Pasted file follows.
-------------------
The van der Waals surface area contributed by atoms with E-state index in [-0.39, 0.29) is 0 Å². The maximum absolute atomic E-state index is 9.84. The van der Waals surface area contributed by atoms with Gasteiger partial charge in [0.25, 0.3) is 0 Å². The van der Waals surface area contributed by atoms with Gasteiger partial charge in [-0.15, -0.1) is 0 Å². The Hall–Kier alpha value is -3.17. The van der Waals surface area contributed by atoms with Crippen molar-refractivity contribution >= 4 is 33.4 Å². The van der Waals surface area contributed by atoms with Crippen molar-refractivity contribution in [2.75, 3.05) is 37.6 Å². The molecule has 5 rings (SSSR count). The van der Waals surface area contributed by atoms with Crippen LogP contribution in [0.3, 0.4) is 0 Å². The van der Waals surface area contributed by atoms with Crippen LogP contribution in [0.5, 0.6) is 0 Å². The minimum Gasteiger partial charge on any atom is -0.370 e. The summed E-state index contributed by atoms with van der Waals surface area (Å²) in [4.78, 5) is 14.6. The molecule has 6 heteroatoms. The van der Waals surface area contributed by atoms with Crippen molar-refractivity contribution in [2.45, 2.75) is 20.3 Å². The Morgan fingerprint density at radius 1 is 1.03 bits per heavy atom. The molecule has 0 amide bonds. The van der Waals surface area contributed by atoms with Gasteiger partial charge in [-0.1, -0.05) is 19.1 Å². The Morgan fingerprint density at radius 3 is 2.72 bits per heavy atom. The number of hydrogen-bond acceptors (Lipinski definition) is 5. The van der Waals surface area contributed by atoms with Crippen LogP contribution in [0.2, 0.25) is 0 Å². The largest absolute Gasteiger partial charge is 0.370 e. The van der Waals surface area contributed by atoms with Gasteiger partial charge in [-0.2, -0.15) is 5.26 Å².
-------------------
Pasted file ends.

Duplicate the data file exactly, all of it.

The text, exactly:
The van der Waals surface area contributed by atoms with E-state index in [-0.39, 0.29) is 0 Å². The maximum absolute atomic E-state index is 9.84. The van der Waals surface area contributed by atoms with Gasteiger partial charge in [0.25, 0.3) is 0 Å². The van der Waals surface area contributed by atoms with Gasteiger partial charge in [-0.15, -0.1) is 0 Å². The Hall–Kier alpha value is -3.17. The van der Waals surface area contributed by atoms with Crippen molar-refractivity contribution >= 4 is 33.4 Å². The van der Waals surface area contributed by atoms with Crippen molar-refractivity contribution in [2.75, 3.05) is 37.6 Å². The molecule has 5 rings (SSSR count). The van der Waals surface area contributed by atoms with Crippen LogP contribution in [0.3, 0.4) is 0 Å². The van der Waals surface area contributed by atoms with Crippen LogP contribution in [0.5, 0.6) is 0 Å². The minimum Gasteiger partial charge on any atom is -0.370 e. The summed E-state index contributed by atoms with van der Waals surface area (Å²) in [4.78, 5) is 14.6. The molecule has 6 heteroatoms. The van der Waals surface area contributed by atoms with Crippen molar-refractivity contribution in [2.45, 2.75) is 20.3 Å². The Morgan fingerprint density at radius 1 is 1.03 bits per heavy atom. The molecule has 0 amide bonds. The van der Waals surface area contributed by atoms with Gasteiger partial charge in [-0.1, -0.05) is 19.1 Å². The Morgan fingerprint density at radius 3 is 2.72 bits per heavy atom. The number of hydrogen-bond acceptors (Lipinski definition) is 5. The van der Waals surface area contributed by atoms with Crippen LogP contribution in [0.2, 0.25) is 0 Å². The largest absolute Gasteiger partial charge is 0.370 e. The van der Waals surface area contributed by atoms with Gasteiger partial charge in [-0.2, -0.15) is 5.26 Å².